The only way to fix the broken system and provide greater equity in school spending is to shift the funding burden from the local property tax to the state.
Yet Mr. Kasich’s first two-year budget went in the opposite direction, slashing aid to public schools by $1.3 billion to $1.8 billion, depending on whose calculations you believe.
The governor asserts that his new budget will increase state aid to schools by $1.2 billion over two years, and that the basic aid formula he proposes will give all Ohio districts access to the same level of funding that the wealthiest systems now enjoy. He says he also wants to give special aid to districts with large numbers of low-income taxpayers, poor and disabled students, and children who aren’t proficient in English.
It sounds good. At the same time, though, the governor proposes more funding for private-school vouchers and for-profit charter schools, many of them of dubious quality and business practices.
And he warns traditional public schools, which will continue to educate the vast majority of Ohio children, that their long-term funding is not assured. How such mixed messages get resolved will determine the plan’s success.
On the tax side, Governor Kasich is likely to revive his proposal to raise the state severance tax on oil and gas production. The revenue from that tax hike would pay for a cut in Ohio’s personal income tax.
That policy gets it half right. You even can argue that the proposed 4-percent severance tax rate isn’t high enough, considering what other states levy and given the added costs that hydraulic fracturing will impose on the state for such things as environmental and public-health monitoring and road maintenance.
But there’s no need for another across-the-board income tax cut now. Gavin DeVore Leonard, state director of One Ohio Now, a coalition of liberal advocacy groups, unions, and health and human-service lobbies, notes that Ohio already has cut its income tax 21 percent since 2005. That and other tax changes have cost the state $2.5 billion in annual revenue.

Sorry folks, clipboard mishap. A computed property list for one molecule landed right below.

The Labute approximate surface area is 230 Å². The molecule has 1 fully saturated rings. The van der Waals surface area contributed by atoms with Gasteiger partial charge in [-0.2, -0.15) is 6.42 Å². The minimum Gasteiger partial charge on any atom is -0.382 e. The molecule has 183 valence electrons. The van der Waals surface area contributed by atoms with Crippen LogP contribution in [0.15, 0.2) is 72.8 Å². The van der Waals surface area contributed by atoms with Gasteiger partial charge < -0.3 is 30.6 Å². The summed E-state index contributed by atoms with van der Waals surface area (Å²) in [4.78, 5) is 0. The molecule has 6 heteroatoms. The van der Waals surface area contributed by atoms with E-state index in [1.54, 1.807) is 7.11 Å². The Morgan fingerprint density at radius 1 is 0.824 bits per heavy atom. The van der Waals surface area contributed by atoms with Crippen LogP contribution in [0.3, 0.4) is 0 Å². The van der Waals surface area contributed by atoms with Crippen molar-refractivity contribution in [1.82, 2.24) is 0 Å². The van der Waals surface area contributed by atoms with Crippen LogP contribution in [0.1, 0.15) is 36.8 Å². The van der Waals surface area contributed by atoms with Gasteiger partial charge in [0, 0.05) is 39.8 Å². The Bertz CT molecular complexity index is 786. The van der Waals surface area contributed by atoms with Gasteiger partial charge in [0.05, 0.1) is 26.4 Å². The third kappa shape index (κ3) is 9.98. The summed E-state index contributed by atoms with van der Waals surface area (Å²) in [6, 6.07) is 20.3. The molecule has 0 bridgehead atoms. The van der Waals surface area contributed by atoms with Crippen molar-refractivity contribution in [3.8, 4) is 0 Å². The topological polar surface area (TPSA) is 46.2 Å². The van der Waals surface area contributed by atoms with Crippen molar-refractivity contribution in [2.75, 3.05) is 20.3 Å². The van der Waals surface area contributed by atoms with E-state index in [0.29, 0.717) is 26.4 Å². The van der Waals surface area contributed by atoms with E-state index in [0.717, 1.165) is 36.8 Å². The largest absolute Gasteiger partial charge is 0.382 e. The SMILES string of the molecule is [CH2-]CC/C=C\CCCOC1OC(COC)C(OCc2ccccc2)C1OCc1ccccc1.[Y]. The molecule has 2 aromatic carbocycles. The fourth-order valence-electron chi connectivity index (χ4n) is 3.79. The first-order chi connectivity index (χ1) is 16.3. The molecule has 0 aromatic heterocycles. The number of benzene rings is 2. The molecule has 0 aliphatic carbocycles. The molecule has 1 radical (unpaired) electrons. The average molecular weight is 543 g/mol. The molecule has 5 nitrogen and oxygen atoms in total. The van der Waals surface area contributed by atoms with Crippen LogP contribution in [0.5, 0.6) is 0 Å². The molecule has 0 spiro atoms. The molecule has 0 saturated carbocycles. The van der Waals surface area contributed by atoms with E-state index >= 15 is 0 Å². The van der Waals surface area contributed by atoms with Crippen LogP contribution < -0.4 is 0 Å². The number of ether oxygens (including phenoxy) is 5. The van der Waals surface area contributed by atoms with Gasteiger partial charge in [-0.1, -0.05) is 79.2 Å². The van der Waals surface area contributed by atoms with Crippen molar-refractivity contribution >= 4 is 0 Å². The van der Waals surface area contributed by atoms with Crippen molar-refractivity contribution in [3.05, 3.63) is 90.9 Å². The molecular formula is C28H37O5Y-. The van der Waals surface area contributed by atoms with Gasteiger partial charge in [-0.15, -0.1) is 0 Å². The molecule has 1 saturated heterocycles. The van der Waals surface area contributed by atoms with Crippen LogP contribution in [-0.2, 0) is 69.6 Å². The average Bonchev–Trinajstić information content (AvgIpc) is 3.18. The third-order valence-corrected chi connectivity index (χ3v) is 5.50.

Ohio’s wealthiest 1 percent have gotten an average annual state tax cut of more than $9,500, while the bottom 20 percent of taxpayers got an average $19 a year in tax relief, he says. Since 2005, Mr. Leonard adds, Ohio has lost 4.4 percent of its jobs.
“The promised jobs and growth have not materialized” from the tax cuts, Mr. Leonard told me last week. “Why would we do that again? It can’t become the new normal that we think it’s a win when we don’t go backwards.”
The severance/income tax swap the governor proposed last year would have given $42 a year to the typical middle-income Ohio family, while bestowing thousands of dollars annually on the richest taxpayers. It would be far better to apply revenue from a higher severance tax to rebuilding the vital public services that the recession has battered.
Ohioans need to debate how state government can contribute best to creating jobs, educating our young people, making our communities safe, and keeping our air and water clean. We’ve taken the cuts. Now it’s time to heal.
Whatever it includes, and whatever it leaves out, Governor Kasich’s new budget will offer a useful foundation for that dialogue.
David Kushma is editor of The Blade.
Contact him at: firstname.lastname@example.org